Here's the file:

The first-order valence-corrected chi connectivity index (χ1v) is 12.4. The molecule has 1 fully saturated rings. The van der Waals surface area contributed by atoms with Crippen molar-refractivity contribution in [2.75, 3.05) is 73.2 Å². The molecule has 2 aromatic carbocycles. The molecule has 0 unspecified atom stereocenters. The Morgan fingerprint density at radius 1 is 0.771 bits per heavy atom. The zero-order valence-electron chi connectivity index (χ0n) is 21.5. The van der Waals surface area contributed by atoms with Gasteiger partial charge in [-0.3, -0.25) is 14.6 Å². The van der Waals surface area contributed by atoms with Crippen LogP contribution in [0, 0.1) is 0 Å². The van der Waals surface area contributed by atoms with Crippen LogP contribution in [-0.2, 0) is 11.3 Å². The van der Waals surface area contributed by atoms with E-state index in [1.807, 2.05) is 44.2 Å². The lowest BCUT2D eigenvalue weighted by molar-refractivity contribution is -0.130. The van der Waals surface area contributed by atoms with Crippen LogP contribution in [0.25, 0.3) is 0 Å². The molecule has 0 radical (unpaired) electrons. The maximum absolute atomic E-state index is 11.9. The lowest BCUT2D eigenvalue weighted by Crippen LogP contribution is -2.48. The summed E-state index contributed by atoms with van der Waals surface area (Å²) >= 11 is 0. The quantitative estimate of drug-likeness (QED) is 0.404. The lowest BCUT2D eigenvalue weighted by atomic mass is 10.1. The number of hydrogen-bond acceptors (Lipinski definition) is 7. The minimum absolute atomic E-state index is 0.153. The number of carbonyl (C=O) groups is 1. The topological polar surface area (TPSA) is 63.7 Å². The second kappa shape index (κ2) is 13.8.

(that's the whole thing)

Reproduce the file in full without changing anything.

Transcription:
The first-order valence-corrected chi connectivity index (χ1v) is 12.4. The molecule has 1 fully saturated rings. The van der Waals surface area contributed by atoms with Crippen molar-refractivity contribution in [2.75, 3.05) is 73.2 Å². The molecule has 2 aromatic carbocycles. The molecule has 0 unspecified atom stereocenters. The Morgan fingerprint density at radius 1 is 0.771 bits per heavy atom. The zero-order valence-electron chi connectivity index (χ0n) is 21.5. The van der Waals surface area contributed by atoms with Gasteiger partial charge in [-0.3, -0.25) is 14.6 Å². The van der Waals surface area contributed by atoms with Crippen LogP contribution in [0, 0.1) is 0 Å². The van der Waals surface area contributed by atoms with Crippen LogP contribution in [-0.2, 0) is 11.3 Å². The van der Waals surface area contributed by atoms with E-state index in [1.807, 2.05) is 44.2 Å². The lowest BCUT2D eigenvalue weighted by molar-refractivity contribution is -0.130. The van der Waals surface area contributed by atoms with Crippen LogP contribution in [0.25, 0.3) is 0 Å². The molecule has 0 radical (unpaired) electrons. The maximum absolute atomic E-state index is 11.9. The lowest BCUT2D eigenvalue weighted by Crippen LogP contribution is -2.48. The summed E-state index contributed by atoms with van der Waals surface area (Å²) >= 11 is 0. The quantitative estimate of drug-likeness (QED) is 0.404. The lowest BCUT2D eigenvalue weighted by atomic mass is 10.1. The number of hydrogen-bond acceptors (Lipinski definition) is 7. The minimum absolute atomic E-state index is 0.153. The number of carbonyl (C=O) groups is 1. The topological polar surface area (TPSA) is 63.7 Å². The second kappa shape index (κ2) is 13.8.